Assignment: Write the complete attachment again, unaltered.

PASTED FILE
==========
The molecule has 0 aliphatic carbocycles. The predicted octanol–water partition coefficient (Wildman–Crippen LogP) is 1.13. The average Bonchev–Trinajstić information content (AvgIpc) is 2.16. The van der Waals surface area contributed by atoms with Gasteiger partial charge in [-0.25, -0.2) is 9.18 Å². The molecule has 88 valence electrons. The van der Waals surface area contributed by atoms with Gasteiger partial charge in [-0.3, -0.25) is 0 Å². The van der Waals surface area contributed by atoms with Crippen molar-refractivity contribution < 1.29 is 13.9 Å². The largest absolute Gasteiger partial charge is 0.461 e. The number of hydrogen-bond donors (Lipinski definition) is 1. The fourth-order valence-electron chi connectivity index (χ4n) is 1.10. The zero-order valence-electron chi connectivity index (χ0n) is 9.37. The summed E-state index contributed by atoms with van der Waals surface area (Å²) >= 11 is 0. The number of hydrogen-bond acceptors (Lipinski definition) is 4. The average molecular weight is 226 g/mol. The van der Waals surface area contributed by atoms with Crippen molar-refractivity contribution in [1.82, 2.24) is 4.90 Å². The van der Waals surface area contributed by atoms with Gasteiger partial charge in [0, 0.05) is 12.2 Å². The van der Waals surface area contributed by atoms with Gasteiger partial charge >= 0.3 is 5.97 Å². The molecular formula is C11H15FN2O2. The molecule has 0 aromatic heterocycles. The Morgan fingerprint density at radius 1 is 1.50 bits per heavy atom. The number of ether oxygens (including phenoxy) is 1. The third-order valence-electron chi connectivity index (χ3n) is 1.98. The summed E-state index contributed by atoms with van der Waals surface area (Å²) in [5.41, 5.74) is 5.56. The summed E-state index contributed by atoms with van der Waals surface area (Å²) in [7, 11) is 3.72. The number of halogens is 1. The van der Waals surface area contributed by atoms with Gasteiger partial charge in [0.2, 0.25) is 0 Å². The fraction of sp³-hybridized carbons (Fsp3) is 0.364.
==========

The molecule has 0 aliphatic carbocycles. The predicted octanol–water partition coefficient (Wildman–Crippen LogP) is 1.13. The average Bonchev–Trinajstić information content (AvgIpc) is 2.16. The van der Waals surface area contributed by atoms with Gasteiger partial charge in [-0.25, -0.2) is 9.18 Å². The molecule has 88 valence electrons. The van der Waals surface area contributed by atoms with Gasteiger partial charge in [-0.3, -0.25) is 0 Å². The van der Waals surface area contributed by atoms with Crippen molar-refractivity contribution < 1.29 is 13.9 Å². The largest absolute Gasteiger partial charge is 0.461 e. The number of hydrogen-bond donors (Lipinski definition) is 1. The fourth-order valence-electron chi connectivity index (χ4n) is 1.10. The zero-order valence-electron chi connectivity index (χ0n) is 9.37. The summed E-state index contributed by atoms with van der Waals surface area (Å²) >= 11 is 0. The number of hydrogen-bond acceptors (Lipinski definition) is 4. The average molecular weight is 226 g/mol. The van der Waals surface area contributed by atoms with Crippen molar-refractivity contribution in [1.82, 2.24) is 4.90 Å². The van der Waals surface area contributed by atoms with Gasteiger partial charge in [0, 0.05) is 12.2 Å². The van der Waals surface area contributed by atoms with Gasteiger partial charge >= 0.3 is 5.97 Å². The molecular formula is C11H15FN2O2. The molecule has 0 aromatic heterocycles. The Morgan fingerprint density at radius 1 is 1.50 bits per heavy atom. The number of ether oxygens (including phenoxy) is 1. The third-order valence-electron chi connectivity index (χ3n) is 1.98. The summed E-state index contributed by atoms with van der Waals surface area (Å²) in [5.41, 5.74) is 5.56. The summed E-state index contributed by atoms with van der Waals surface area (Å²) in [7, 11) is 3.72. The number of halogens is 1. The van der Waals surface area contributed by atoms with Gasteiger partial charge in [0.2, 0.25) is 0 Å². The fraction of sp³-hybridized carbons (Fsp3) is 0.364.